I have to admit that after trying their low carb breads I decided no bread was better than that bread. However, I am glad to know that you are on the case. This is awesome!! I also saw that you did a post about Atkins shakes but you did the daybreak version. I never ever use daybreak. They always have more sugar and carbs than the normal ones. I have lost around 200 pounds and I use them 50% of the time. I am glad we have options but too bad Julian’s Bakery isn’t on the up and up especially considering how few options we have in the bread department!

  • http://pregnantatkids.blogspot.com/ Wendy McCullough

    I pinned this post and linked it to twitter. Heath replied to my tweet with this “rebuttal” which isn’t really a rebuttal at all, imo. I think for him to stoop to a level that attacks you personally takes away any credibility that he may have left. By the way, it appears that the testing lab is affiliated with General Mills…. Keep up the good fight! Thanks for continuing to advocate real food! :) https://docs.google.com/document/d/1yeeKRRqU93GqWRoEGx9NSoP9Mg58-LnDl4g2dPx0_FM/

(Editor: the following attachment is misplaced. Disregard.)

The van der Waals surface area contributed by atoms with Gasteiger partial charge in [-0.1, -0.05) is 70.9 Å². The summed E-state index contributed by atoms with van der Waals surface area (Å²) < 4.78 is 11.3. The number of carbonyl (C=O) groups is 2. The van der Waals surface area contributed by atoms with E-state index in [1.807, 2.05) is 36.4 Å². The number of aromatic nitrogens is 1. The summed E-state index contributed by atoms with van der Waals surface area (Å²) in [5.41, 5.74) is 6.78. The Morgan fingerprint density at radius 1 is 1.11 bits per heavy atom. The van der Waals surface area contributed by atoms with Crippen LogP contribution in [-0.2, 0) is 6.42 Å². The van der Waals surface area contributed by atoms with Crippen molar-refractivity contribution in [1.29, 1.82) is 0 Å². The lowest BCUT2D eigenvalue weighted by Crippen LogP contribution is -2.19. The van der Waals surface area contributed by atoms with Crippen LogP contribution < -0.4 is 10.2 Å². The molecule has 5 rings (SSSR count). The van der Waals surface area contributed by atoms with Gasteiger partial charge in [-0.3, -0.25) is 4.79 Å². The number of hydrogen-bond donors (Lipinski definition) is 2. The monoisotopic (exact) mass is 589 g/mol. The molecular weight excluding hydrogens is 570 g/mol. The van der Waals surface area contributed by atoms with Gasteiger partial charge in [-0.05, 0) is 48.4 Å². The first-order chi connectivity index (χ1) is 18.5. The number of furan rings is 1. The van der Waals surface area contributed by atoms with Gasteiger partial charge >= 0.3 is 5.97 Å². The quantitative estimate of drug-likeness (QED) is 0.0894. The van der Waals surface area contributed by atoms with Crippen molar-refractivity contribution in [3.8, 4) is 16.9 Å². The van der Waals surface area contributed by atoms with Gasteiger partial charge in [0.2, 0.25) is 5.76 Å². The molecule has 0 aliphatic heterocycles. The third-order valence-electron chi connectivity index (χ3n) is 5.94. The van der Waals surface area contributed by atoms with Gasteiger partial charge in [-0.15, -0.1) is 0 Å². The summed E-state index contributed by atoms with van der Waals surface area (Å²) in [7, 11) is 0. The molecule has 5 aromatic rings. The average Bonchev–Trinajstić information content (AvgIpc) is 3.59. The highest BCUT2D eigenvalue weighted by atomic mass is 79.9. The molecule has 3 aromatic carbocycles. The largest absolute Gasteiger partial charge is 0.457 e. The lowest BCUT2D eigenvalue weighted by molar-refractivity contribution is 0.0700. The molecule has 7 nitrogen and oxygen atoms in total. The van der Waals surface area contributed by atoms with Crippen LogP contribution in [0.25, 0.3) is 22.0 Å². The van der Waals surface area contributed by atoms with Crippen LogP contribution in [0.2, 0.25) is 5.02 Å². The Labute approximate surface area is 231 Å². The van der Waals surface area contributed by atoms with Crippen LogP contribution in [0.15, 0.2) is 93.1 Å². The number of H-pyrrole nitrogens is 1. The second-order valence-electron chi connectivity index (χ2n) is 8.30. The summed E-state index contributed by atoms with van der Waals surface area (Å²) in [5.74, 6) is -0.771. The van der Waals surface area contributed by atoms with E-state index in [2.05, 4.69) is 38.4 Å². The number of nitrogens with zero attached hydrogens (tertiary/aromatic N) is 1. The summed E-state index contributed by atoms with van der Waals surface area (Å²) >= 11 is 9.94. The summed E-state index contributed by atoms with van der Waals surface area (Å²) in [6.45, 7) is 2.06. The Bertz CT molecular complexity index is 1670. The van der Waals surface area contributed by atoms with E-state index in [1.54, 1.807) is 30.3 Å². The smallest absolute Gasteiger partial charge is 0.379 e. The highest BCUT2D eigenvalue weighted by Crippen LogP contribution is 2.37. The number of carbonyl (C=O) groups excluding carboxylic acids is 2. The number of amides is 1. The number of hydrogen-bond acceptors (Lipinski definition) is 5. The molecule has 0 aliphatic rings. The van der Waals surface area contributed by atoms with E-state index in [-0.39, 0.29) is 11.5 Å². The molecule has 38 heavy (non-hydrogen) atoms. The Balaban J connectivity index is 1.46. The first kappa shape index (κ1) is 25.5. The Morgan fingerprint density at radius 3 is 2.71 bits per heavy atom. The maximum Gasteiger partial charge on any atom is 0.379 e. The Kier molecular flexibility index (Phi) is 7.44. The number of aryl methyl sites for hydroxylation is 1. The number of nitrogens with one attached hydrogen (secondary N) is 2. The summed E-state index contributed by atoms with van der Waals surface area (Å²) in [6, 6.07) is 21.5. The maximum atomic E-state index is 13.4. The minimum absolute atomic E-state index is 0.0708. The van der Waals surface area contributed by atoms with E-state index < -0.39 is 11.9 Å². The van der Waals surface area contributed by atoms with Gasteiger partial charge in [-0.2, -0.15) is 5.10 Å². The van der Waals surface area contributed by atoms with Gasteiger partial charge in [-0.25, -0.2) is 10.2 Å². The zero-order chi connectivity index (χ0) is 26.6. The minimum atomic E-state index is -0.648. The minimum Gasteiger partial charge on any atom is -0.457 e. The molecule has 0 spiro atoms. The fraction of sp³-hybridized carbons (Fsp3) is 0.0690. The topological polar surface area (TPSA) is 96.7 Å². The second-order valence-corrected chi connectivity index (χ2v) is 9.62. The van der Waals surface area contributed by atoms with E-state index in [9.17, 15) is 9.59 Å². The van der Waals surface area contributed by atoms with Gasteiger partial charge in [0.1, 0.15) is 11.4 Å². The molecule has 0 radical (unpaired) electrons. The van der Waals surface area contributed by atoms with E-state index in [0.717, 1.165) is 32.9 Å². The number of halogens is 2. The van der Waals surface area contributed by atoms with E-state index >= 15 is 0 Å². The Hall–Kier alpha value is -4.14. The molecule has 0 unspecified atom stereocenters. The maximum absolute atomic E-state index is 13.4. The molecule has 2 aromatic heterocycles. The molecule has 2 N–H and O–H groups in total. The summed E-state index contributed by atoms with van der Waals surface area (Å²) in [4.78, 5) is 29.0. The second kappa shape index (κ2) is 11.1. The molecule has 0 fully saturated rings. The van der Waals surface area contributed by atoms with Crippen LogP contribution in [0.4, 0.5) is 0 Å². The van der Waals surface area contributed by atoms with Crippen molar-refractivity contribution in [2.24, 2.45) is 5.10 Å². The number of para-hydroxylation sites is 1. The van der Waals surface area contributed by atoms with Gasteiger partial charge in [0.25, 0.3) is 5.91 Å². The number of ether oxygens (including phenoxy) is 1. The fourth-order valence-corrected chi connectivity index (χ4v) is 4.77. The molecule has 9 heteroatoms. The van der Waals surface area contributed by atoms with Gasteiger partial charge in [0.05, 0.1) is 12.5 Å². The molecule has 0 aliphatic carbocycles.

• This Old Housewife

    No mention of their coconut wraps–whew!

    • LLVLCBlog

      True. But I’d have concerns over a company so willing to lie and deceive people for profit that I couldn’t support them any longer. That’s a personal choice we all have to make.

  • Piter Nortug

    fool me once and i will eat food with no package.

  • mamachrissy

    Yes, I bought a loaf from the freezer section at a local store, found it smelled funky and was moldy inside upon defrosting. Contacted them and, after much foot dragging they agreed to send me a replacement loaf. This loaf was also disgusting, moldy and smelly. When I contact them again upon receipt, they said that was the best they could do, and basically blew me off at that point.

  • Heather Westerberg Doiron

    Even if their products proved to be everything they claim they are, I would never purchase them on principle alone. What jerks.